Earlier in the day, a visit by Interim Haiti National Police Chief Léon Charles in the city also triggered protests when crowds ran after his motorcade and threw rocks.
Back where the president grew up and where his tomb is being built, the mood was more one of reflection with some budding tension. Residents noted that he is the fifth Haitian president from the northern region of the country to be killed in office, and demanded justice.
“Even if he didn’t do anything for me, I cannot be happy about his death,” said Mimose Metayer, 35, a mother of five who scrapes a living by selling used clothing known as “Pèpè.”
As she spoke, road graders and rollers traveled up and down a dirt road nearby, moving gravel and dirt to even the road in preparation for Friday’s funeral. They were joined by trucks sprinkling a mixture of liquid asphalt and kerosene to smooth out the road.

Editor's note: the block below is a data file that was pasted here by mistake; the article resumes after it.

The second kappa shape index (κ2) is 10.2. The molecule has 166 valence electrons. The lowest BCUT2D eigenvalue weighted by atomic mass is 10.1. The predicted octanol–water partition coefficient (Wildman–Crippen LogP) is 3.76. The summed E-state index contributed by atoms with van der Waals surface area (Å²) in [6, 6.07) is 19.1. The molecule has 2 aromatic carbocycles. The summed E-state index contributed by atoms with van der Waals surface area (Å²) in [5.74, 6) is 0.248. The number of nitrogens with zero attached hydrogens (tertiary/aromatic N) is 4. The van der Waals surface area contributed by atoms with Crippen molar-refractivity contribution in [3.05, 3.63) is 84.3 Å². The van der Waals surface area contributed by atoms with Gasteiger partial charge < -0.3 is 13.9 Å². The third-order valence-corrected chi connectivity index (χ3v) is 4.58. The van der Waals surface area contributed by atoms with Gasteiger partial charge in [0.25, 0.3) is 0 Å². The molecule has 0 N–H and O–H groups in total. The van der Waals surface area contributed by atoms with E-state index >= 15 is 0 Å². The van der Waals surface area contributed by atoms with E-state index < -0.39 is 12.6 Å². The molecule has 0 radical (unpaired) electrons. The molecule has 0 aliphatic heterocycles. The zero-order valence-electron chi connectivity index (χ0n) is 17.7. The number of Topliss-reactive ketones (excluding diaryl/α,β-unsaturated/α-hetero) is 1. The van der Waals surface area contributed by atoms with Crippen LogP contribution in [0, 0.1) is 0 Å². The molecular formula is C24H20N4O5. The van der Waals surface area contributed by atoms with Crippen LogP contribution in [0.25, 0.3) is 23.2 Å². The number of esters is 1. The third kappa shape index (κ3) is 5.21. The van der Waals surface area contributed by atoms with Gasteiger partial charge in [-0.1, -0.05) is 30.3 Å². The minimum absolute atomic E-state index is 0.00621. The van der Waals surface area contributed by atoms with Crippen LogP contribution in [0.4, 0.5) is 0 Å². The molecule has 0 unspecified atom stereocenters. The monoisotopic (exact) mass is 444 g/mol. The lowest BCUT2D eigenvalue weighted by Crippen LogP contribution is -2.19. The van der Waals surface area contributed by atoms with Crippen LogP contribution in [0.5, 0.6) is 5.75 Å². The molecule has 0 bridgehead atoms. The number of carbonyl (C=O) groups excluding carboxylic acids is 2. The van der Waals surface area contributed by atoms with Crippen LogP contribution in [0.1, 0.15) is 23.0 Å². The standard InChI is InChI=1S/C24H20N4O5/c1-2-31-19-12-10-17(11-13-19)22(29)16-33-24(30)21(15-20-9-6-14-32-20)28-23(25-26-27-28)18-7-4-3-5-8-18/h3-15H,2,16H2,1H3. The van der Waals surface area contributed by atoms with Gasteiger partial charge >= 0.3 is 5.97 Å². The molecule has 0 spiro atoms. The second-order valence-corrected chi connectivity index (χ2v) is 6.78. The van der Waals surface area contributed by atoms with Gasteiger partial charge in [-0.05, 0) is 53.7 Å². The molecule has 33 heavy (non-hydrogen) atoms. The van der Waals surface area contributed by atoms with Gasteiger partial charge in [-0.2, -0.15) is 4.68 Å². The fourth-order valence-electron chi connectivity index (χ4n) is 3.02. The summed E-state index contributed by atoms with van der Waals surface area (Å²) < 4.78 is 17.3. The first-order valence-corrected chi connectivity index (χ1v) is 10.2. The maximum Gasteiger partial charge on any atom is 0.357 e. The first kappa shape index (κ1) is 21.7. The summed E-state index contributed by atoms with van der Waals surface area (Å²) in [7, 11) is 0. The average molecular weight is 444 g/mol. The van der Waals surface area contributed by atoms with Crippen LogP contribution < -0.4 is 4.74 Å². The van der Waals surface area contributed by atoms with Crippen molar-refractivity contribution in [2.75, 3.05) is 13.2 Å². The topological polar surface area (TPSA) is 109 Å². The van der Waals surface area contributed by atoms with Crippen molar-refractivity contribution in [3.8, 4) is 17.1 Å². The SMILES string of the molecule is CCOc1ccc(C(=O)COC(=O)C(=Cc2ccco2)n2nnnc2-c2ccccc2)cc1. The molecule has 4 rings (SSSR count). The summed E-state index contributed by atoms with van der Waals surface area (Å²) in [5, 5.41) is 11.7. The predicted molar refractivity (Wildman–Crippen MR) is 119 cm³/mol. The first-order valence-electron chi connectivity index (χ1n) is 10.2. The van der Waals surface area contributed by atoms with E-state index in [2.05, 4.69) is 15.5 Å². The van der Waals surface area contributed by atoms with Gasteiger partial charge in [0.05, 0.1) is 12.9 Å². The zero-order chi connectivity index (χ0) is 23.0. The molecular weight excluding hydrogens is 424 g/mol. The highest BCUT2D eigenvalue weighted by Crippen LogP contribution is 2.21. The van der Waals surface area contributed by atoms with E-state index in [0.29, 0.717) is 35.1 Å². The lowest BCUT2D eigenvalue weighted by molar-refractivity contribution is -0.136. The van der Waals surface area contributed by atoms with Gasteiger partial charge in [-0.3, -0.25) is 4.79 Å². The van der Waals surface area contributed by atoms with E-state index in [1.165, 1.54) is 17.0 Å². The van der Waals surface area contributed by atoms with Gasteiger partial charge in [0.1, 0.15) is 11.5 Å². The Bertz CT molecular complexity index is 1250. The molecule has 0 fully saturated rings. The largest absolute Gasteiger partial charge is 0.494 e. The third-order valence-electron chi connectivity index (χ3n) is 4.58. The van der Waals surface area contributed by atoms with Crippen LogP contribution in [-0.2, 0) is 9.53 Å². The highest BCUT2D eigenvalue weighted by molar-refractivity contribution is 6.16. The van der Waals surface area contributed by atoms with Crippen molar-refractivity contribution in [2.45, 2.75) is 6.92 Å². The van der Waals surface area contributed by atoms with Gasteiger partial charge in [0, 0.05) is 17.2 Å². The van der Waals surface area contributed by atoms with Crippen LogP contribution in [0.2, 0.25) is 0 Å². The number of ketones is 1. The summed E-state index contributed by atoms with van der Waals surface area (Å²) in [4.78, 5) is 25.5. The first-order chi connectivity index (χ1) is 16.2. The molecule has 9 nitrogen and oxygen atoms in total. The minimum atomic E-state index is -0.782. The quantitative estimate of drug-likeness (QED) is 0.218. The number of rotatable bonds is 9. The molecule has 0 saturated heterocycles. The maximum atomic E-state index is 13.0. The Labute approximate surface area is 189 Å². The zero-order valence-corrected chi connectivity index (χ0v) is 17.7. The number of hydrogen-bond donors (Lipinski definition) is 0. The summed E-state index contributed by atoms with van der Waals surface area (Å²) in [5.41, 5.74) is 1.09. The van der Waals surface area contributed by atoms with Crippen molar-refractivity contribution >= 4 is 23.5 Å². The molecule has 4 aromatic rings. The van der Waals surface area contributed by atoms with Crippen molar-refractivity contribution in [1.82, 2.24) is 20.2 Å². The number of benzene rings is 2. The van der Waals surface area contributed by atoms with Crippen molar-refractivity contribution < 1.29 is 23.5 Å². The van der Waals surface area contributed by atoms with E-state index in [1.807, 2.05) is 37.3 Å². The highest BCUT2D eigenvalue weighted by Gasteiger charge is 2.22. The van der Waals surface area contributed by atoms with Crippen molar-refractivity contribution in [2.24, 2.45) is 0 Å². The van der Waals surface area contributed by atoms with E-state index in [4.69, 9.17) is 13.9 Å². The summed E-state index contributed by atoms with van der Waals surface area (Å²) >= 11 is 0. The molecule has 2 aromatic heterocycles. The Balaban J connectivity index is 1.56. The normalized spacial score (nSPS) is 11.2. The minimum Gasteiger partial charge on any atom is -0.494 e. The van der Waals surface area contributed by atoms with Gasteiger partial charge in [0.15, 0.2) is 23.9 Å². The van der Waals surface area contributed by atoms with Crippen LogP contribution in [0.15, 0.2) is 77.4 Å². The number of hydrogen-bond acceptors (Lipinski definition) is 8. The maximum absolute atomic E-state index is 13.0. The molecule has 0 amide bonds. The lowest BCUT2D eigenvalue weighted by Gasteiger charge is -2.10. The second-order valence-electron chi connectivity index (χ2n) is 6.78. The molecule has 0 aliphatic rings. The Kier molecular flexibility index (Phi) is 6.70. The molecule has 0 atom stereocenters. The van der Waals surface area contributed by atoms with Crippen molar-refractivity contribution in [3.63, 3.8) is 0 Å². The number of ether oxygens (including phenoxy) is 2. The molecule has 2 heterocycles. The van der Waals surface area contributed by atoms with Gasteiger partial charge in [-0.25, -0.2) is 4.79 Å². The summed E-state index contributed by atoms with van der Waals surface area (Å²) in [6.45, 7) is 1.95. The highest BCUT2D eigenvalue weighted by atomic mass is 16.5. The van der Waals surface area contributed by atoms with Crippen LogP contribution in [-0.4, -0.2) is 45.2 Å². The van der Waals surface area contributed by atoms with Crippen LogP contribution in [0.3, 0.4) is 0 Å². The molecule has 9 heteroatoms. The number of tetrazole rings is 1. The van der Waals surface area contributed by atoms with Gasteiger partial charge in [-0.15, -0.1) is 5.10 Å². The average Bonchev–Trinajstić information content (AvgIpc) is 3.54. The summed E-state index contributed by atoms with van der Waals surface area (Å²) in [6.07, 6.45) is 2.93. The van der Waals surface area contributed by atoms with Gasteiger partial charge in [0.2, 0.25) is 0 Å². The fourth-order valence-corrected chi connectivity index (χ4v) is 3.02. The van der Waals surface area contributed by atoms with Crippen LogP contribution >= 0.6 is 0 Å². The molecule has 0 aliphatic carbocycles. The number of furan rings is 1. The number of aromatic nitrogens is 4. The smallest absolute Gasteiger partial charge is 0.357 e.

Dieu Daceus, 38, said no president should have died the way Moïse did. “Where was his security?” he said, echoing a question many Haitians have asked in the two weeks since the president’s killing.
And while he feels sorry for the way he died, Daceus said he has no plans to sanctify him, as some have done in recent days. He’s still looking at his record, and only a president’s death, he said, would bring members of the government and foreign dignitaries to his dirt-poor village.
And for that, he wishes that Moïse had at least helped them better prepare for this moment.
“He could have at least given us a road,” Daceus said.
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